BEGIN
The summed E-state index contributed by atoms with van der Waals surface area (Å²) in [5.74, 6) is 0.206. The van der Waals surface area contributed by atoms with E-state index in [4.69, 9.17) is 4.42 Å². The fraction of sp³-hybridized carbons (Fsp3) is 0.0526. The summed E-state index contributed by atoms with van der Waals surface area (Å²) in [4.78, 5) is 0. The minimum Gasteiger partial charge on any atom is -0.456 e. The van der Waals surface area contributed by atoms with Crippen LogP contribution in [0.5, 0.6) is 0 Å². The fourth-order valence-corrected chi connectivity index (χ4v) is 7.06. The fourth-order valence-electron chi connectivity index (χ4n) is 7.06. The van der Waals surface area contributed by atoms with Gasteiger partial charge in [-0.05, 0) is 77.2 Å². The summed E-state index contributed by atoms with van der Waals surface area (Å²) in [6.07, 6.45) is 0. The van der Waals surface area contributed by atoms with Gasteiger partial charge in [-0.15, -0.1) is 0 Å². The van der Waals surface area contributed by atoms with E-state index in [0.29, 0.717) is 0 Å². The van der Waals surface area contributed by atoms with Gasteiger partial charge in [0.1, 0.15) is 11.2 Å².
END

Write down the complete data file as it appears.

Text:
The summed E-state index contributed by atoms with van der Waals surface area (Å²) in [5.74, 6) is 0.206. The van der Waals surface area contributed by atoms with E-state index in [4.69, 9.17) is 4.42 Å². The fraction of sp³-hybridized carbons (Fsp3) is 0.0526. The summed E-state index contributed by atoms with van der Waals surface area (Å²) in [4.78, 5) is 0. The minimum Gasteiger partial charge on any atom is -0.456 e. The van der Waals surface area contributed by atoms with Crippen LogP contribution in [0.5, 0.6) is 0 Å². The fourth-order valence-corrected chi connectivity index (χ4v) is 7.06. The fourth-order valence-electron chi connectivity index (χ4n) is 7.06. The van der Waals surface area contributed by atoms with Gasteiger partial charge in [-0.05, 0) is 77.2 Å². The summed E-state index contributed by atoms with van der Waals surface area (Å²) in [6.07, 6.45) is 0. The van der Waals surface area contributed by atoms with Gasteiger partial charge in [-0.15, -0.1) is 0 Å². The van der Waals surface area contributed by atoms with E-state index in [0.29, 0.717) is 0 Å². The van der Waals surface area contributed by atoms with Gasteiger partial charge in [0.1, 0.15) is 11.2 Å².